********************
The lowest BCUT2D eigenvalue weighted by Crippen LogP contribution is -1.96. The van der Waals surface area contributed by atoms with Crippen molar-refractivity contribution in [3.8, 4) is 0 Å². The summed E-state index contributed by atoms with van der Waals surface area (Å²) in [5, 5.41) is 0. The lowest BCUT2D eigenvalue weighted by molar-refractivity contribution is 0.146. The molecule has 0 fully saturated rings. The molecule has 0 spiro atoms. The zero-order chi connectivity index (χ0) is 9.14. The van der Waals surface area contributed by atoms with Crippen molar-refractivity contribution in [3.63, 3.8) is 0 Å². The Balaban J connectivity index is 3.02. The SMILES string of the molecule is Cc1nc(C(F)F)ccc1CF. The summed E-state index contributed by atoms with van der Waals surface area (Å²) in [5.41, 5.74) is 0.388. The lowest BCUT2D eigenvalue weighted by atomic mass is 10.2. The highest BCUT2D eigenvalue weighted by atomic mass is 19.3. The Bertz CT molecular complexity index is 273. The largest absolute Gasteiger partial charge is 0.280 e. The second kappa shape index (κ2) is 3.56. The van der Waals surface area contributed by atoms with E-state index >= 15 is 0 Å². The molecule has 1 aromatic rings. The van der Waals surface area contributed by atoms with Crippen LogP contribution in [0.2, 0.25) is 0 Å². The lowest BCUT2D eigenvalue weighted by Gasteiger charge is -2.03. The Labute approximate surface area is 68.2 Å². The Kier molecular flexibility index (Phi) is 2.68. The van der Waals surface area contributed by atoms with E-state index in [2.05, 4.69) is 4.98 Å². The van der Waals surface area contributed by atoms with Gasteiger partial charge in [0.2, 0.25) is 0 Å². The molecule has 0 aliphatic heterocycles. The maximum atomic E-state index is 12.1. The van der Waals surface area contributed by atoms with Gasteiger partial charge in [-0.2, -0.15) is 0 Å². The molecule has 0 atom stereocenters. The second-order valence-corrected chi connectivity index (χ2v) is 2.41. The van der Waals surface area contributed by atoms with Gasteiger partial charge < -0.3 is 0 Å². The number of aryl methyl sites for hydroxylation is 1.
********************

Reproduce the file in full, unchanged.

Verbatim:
The lowest BCUT2D eigenvalue weighted by Crippen LogP contribution is -1.96. The van der Waals surface area contributed by atoms with Crippen molar-refractivity contribution in [3.8, 4) is 0 Å². The summed E-state index contributed by atoms with van der Waals surface area (Å²) in [5, 5.41) is 0. The lowest BCUT2D eigenvalue weighted by molar-refractivity contribution is 0.146. The molecule has 0 fully saturated rings. The molecule has 0 spiro atoms. The zero-order chi connectivity index (χ0) is 9.14. The van der Waals surface area contributed by atoms with Crippen molar-refractivity contribution in [3.63, 3.8) is 0 Å². The Balaban J connectivity index is 3.02. The SMILES string of the molecule is Cc1nc(C(F)F)ccc1CF. The summed E-state index contributed by atoms with van der Waals surface area (Å²) in [5.41, 5.74) is 0.388. The lowest BCUT2D eigenvalue weighted by atomic mass is 10.2. The highest BCUT2D eigenvalue weighted by atomic mass is 19.3. The Bertz CT molecular complexity index is 273. The largest absolute Gasteiger partial charge is 0.280 e. The second kappa shape index (κ2) is 3.56. The van der Waals surface area contributed by atoms with E-state index >= 15 is 0 Å². The molecule has 1 aromatic rings. The van der Waals surface area contributed by atoms with Crippen LogP contribution in [0.2, 0.25) is 0 Å². The lowest BCUT2D eigenvalue weighted by Gasteiger charge is -2.03. The Labute approximate surface area is 68.2 Å². The Kier molecular flexibility index (Phi) is 2.68. The van der Waals surface area contributed by atoms with E-state index in [2.05, 4.69) is 4.98 Å². The van der Waals surface area contributed by atoms with Gasteiger partial charge in [0.2, 0.25) is 0 Å². The molecule has 0 aliphatic heterocycles. The maximum atomic E-state index is 12.1. The van der Waals surface area contributed by atoms with Gasteiger partial charge in [-0.2, -0.15) is 0 Å². The molecule has 0 atom stereocenters. The second-order valence-corrected chi connectivity index (χ2v) is 2.41. The van der Waals surface area contributed by atoms with Gasteiger partial charge < -0.3 is 0 Å². The number of aryl methyl sites for hydroxylation is 1.